I don’t remember when I last used my phone.
Seriously. No, really, I am not a tech-denying hipster who brags about using command line for everything or who uses technologies that are deemed ancient even by the Amish community’s standards. I don’t live under a rock. On the contrary, I live on the cutting edge, using the latest technologies as and when possible.
What I actually meant was that while I was using my phone, I was not using it.
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OK, I get it. It’s confusing.
As a writer, I spend a lot of my time in a web browser reading, or in a word processor writing. I utilize my laptop exclusively for work and personal use. I tried the iPad Pro and bought all the possible keyboards for it, but it can’t replace my laptop as a primary typing device let alone do all that I do on the laptop — image and video editing, working with Arduino, Raspberry Pi, manage 3D printing, run virtual machines to review and test different distributions, manage my servers and websites, and much more. Don’t trust Tim Cook when he said that the iPad Pro is going to replace the laptop.
I work from home, and my office has a 4K TV and Sony PlayStation VR where I enjoy watching TV shows and movies. When I’m traveling, I bring my Google Pixel phone with the DayDream headset to watch movies on a huge virtual screen.
Whether I am at home or traveling, AirPods are plugged into my ears 9-5 (except for when they need charging), which I use to listen to music, make and receive phone calls, interact with Siri to check the weather, send messages, set my appointments and alarms, and much more.
I have both Amazon Echo and Google Home, and I use them to play YouTube videos on my TV and play music in any room of the house (thanks to Chromecast integration with Google Home).
Since MacOS offers integration with Apple’s Message app and can run Google Hangout, I manage my chats and messages from the laptop.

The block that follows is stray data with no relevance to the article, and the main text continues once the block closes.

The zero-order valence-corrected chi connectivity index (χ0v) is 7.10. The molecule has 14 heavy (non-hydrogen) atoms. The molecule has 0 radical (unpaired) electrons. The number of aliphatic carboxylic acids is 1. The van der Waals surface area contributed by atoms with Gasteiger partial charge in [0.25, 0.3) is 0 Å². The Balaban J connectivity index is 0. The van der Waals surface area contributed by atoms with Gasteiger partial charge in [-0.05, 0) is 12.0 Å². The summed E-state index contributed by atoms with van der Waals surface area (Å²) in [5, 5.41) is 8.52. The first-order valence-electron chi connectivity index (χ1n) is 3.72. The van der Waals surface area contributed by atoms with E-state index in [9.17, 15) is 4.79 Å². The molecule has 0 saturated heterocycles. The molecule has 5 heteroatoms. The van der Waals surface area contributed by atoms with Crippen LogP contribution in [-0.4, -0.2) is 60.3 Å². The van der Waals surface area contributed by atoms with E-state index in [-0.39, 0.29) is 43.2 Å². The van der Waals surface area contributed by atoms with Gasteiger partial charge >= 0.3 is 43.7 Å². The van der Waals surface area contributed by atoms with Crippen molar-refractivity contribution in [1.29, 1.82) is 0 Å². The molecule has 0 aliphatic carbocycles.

That’s pretty much the overview of my daily schedule.
Did you see me using my phone at all?
I realized that my iPhone is often plugged into the charger, hidden from plain sight. I never physically touched it, even when using it via Siri, Apple Watch, or MacOS.
There are only two exceptions where I did use my phone: I don’t drive, but I did use it for navigation with Uber, just to make sure I was going in the right direction. And I used it to call an Uber (I can now do that with Google Home or Echo). The second case was to check-in to my flight so that I could have the boarding code on my Apple Watch.
My use case may not be your use case, but it seems that more people are moving towards that direction. It appears that many people are now using ubiquitous IoT devices more than the actual phone.
I feel that smartphones are placeholders between PCs and actual post-PC devices – ubiquitous IoT devices. As the virtual assistant platform is maturing through Amazon Echo, Google Home, Nvidia Shield, Apple AirPod (though Siri is light years behind in the race), I think phones will become less useful in office and home set-ups. With a ban on laptops and tablets on many US-bound flights, I feel there may be a demand for DayDream or Galaxy Gear-like devices, with Cinema mode, where people can continue to work in a huge virtual screen.
I don’t think phones will go away anytime soon, they may still sit in our pockets but most interactions will happen through AirPod-like devices.
But eventually, they will go away.
I see the further demise of smartphones with the maturity of virtual assistants and mixed reality devices. Future smartphones may just be a pair of devices like AirPods and mixed reality headsets.
In other words, I don’t see any future for smartphones. They are the DVD drives of the IoT world, they started a revolution, but their time will soon be up.
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